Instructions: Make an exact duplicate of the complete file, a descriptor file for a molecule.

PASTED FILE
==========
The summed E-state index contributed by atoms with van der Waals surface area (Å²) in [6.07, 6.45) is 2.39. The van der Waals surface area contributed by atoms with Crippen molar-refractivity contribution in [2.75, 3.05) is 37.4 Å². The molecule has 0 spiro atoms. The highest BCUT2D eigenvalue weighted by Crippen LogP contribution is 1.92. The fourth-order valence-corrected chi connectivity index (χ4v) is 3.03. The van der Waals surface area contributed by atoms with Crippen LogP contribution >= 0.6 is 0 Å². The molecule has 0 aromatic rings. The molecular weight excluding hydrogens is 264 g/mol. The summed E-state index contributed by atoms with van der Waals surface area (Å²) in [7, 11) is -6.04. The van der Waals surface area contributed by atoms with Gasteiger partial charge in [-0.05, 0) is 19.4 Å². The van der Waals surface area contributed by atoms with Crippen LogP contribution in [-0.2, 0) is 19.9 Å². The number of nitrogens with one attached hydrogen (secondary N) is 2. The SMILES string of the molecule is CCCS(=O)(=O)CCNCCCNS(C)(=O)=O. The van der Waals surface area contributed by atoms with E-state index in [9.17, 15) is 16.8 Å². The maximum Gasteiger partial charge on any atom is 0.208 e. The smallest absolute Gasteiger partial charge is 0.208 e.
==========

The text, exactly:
The summed E-state index contributed by atoms with van der Waals surface area (Å²) in [6.07, 6.45) is 2.39. The van der Waals surface area contributed by atoms with Crippen molar-refractivity contribution in [2.75, 3.05) is 37.4 Å². The molecule has 0 spiro atoms. The highest BCUT2D eigenvalue weighted by Crippen LogP contribution is 1.92. The fourth-order valence-corrected chi connectivity index (χ4v) is 3.03. The van der Waals surface area contributed by atoms with Crippen LogP contribution >= 0.6 is 0 Å². The molecule has 0 aromatic rings. The molecular weight excluding hydrogens is 264 g/mol. The summed E-state index contributed by atoms with van der Waals surface area (Å²) in [7, 11) is -6.04. The van der Waals surface area contributed by atoms with Gasteiger partial charge in [-0.05, 0) is 19.4 Å². The van der Waals surface area contributed by atoms with Crippen LogP contribution in [-0.2, 0) is 19.9 Å². The number of nitrogens with one attached hydrogen (secondary N) is 2. The SMILES string of the molecule is CCCS(=O)(=O)CCNCCCNS(C)(=O)=O. The van der Waals surface area contributed by atoms with E-state index in [9.17, 15) is 16.8 Å². The maximum Gasteiger partial charge on any atom is 0.208 e. The smallest absolute Gasteiger partial charge is 0.208 e.